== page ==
# normal equations

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## 11—20 of 67 matching pages

##### 11: 30.16 Methods of Computation
If $\lambda^{m}_{n}\left(\gamma^{2}\right)$ is known, then we can compute $\mathsf{Ps}^{m}_{n}\left(x,\gamma^{2}\right)$ (not normalized) by solving the differential equation (30.2.1) numerically with initial conditions $w(0)=1$, $w^{\prime}(0)=0$ if $n-m$ is even, or $w(0)=0$, $w^{\prime}(0)=1$ if $n-m$ is odd. …
##### 12: 10.74 Methods of Computation
In the case of $J_{n}\left(x\right)$, the need for initial values can be avoided by application of Olver’s algorithm (§3.6(v)) in conjunction with Equation (10.12.4) used as a normalizing condition, or in the case of noninteger orders, (10.23.15). …
##### 13: 2.11 Remainder Terms; Stokes Phenomenon
For notational convenience assume that the original differential equation (2.7.1) is normalized so that $\lambda_{2}-\lambda_{1}=1$. …
##### 14: 14.30 Spherical and Spheroidal Harmonics
In the quantization of angular momentum the spherical harmonics $Y_{{l},{m}}\left(\theta,\phi\right)$ are normalized solutions of the eigenvalue equations
##### 15: 31.9 Orthogonality
31.9.2 $\int_{\zeta}^{(1+,0+,1-,0-)}t^{\gamma-1}(1-t)^{\delta-1}(t-a)^{\epsilon-1}\*w_% {m}(t)w_{k}(t)\mathrm{d}t=\delta_{m,k}\theta_{m}.$
The normalization constant $\theta_{m}$ is given by
31.9.3 $\theta_{m}=(1-{\mathrm{e}}^{2\pi i\gamma})(1-{\mathrm{e}}^{2\pi i\delta})\zeta% ^{\gamma}(1-\zeta)^{\delta}(\zeta-a)^{\epsilon}\*\frac{f_{0}(q,\zeta)}{f_{1}(q% ,\zeta)}\left.\frac{\partial}{\partial q}\mathscr{W}\left\{f_{0}(q,\zeta),f_{1% }(q,\zeta)\right\}\right|_{q=q_{m}},$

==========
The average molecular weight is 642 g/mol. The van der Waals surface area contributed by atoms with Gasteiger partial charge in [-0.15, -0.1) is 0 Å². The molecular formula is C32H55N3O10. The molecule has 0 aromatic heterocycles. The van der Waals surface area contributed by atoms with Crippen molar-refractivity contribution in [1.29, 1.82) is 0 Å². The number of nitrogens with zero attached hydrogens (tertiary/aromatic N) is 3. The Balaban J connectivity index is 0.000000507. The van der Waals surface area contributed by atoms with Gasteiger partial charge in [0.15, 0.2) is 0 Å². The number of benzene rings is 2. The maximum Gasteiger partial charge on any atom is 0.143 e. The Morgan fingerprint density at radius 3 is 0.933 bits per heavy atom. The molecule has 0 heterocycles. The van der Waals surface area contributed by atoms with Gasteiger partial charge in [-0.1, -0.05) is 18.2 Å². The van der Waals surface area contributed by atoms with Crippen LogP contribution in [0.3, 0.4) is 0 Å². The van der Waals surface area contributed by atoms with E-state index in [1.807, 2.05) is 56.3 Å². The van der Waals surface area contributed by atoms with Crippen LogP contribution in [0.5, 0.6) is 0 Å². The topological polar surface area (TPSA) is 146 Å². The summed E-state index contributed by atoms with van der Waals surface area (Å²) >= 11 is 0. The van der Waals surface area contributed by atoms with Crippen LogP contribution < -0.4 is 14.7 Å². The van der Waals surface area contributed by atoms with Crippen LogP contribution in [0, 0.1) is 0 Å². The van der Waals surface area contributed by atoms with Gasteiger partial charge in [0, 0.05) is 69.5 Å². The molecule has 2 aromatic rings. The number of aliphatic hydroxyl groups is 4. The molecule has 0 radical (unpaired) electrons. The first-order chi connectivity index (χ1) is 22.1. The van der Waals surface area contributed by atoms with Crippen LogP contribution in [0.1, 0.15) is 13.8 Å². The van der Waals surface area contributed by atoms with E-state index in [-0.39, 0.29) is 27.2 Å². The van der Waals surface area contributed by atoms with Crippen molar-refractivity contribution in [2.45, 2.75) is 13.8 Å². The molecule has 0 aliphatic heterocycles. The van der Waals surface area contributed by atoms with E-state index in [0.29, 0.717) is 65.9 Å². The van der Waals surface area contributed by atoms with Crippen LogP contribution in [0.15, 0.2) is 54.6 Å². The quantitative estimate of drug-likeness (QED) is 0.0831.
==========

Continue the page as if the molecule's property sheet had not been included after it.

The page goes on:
and the integration paths $\mathcal{L}_{1}$, $\mathcal{L}_{2}$ are Pochhammer double-loop contours encircling distinct pairs of singularities $\{0,1\}$, $\{0,a\}$, $\{1,a\}$. For further information, including normalization constants, see Sleeman (1966a). …
##### 16: 8.12 Uniform Asymptotic Expansions for Large Parameter
8.12.5 $\frac{e^{\pm\pi ia}}{2i\sin\left(\pi a\right)}Q\left(-a,ze^{\pm\pi i}\right)=% \pm\tfrac{1}{2}\operatorname{erfc}\left(\pm i\eta\sqrt{a/2}\right)-iT(a,\eta),$
8.12.16 $\frac{e^{\pm\pi ia}}{2i\sin\left(\pi a\right)}Q\left(-a,ae^{\pm\pi i}\right)% \sim\pm\frac{1}{2}-\frac{i}{\sqrt{2\pi a}}\sum_{k=0}^{\infty}c_{k}(0)(-a)^{-k},$ $|\operatorname{ph}a|\leq\pi-\delta$,
8.12.18 $\rselection{Q\left(a,z\right)\\ P\left(a,z\right)}\sim\frac{z^{a-\frac{1}{2}}e^{-z}}{\Gamma\left(a\right)}{% \left(d(\pm\chi)\sum_{k=0}^{\infty}\frac{A_{k}(\chi)}{z^{k/2}}\mp\sum_{k=1}^{% \infty}\frac{B_{k}(\chi)}{z^{k/2}}\right)},$
##### 17: 28.31 Equations of Whittaker–Hill and Ince
###### §28.31(ii) Equation of Ince; Ince Polynomials
The normalization is given by … They satisfy the differential equation
##### 18: 9.13 Generalized Airy Functions
###### §9.13(i) Generalizations from the Differential Equation
Equations of the form … In Olver (1977a, 1978) a different normalization is used. … Another normalization of (9.13.17) is used in Smirnov (1960), given by …
##### 19: 3.7 Ordinary Differential Equations
The eigenvalues $\lambda_{k}$ are simple, that is, there is only one corresponding eigenfunction (apart from a normalization factor), and when ordered increasingly the eigenvalues satisfy …
##### 20: 36.10 Differential Equations
In terms of the normal form (36.2.1) the $\Psi_{K}\left(\mathbf{x}\right)$ satisfy the operator equationIn terms of the normal forms (36.2.2) and (36.2.3), the $\Psi^{(\mathrm{U})}\left(\mathbf{x}\right)$ satisfy the following operator equations